Abstract

Black writers, thinkers, and artists found themselves on the Federal Bureau of Investigation’s watch list for radicalism and sedition as early as 1919. Secret Selves explores how twentieth-century African American writers, namely Claude McKay, Richard Wright, Lorraine Hansberry, Alice Childress, Ishmael Reed, and Gloria Naylor responded to a surveillance state that monitored their lives and works for radicalism and sedition. By recrafting the African American künstlerroman—a genre that birthed the African American literary tradition—these writers embedded codes into their works that concealed personal details from Bureau agents and simultaneously articulated a new narrative: that to be black and to be an artist was to live a precarious life under surveillance. Excavating and applying evidence from these writers’ FBI files and personal archives, Secret Selves exposes how such coded articulations of the self distinctly altered the African American literary tradition. Ultimately, this dissertation argues that many attributes inherent to the African American literary tradition—the insistence on putting one’s self on the page, the celebration of the written word, literary self-consciousness, and the admiration of the author-character that unites the community—are a result of surveillance.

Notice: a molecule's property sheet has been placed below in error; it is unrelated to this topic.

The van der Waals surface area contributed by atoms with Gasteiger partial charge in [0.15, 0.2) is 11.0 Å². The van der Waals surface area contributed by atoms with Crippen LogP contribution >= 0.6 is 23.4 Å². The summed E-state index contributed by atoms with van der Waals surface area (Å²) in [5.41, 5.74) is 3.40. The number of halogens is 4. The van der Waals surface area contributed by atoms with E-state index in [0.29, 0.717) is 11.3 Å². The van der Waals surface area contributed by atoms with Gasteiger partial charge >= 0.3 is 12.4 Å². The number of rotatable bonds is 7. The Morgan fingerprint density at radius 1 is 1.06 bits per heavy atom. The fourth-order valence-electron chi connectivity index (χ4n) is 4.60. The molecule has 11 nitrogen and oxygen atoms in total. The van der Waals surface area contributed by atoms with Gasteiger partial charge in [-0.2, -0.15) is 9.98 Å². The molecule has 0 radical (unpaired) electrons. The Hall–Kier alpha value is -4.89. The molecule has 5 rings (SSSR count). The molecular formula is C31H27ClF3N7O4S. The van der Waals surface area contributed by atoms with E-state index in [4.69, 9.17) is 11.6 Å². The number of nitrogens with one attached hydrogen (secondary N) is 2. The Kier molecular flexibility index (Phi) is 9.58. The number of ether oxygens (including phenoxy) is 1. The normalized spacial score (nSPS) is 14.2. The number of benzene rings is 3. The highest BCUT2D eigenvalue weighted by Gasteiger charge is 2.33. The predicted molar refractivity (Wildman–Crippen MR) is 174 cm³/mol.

Degree Date

Spring 5-18-2019

Document Type

Dissertation

Degree Name

Ph.D.

Department

English

Advisor

Professor Steven Weisenburger

Second Advisor

Professor Darryl Dickson-Carr

Third Advisor

Dr. Jayson Sae-Saue

Fourth Advisor

Professor William Maxwell

Subject Area

Humanities, Language and Literature, English and American

Number of Pages

226

Format

.pdf

Creative Commons License

Creative Commons Attribution-Noncommercial 4.0 License
This work is licensed under a Creative Commons Attribution-Noncommercial 4.0 License

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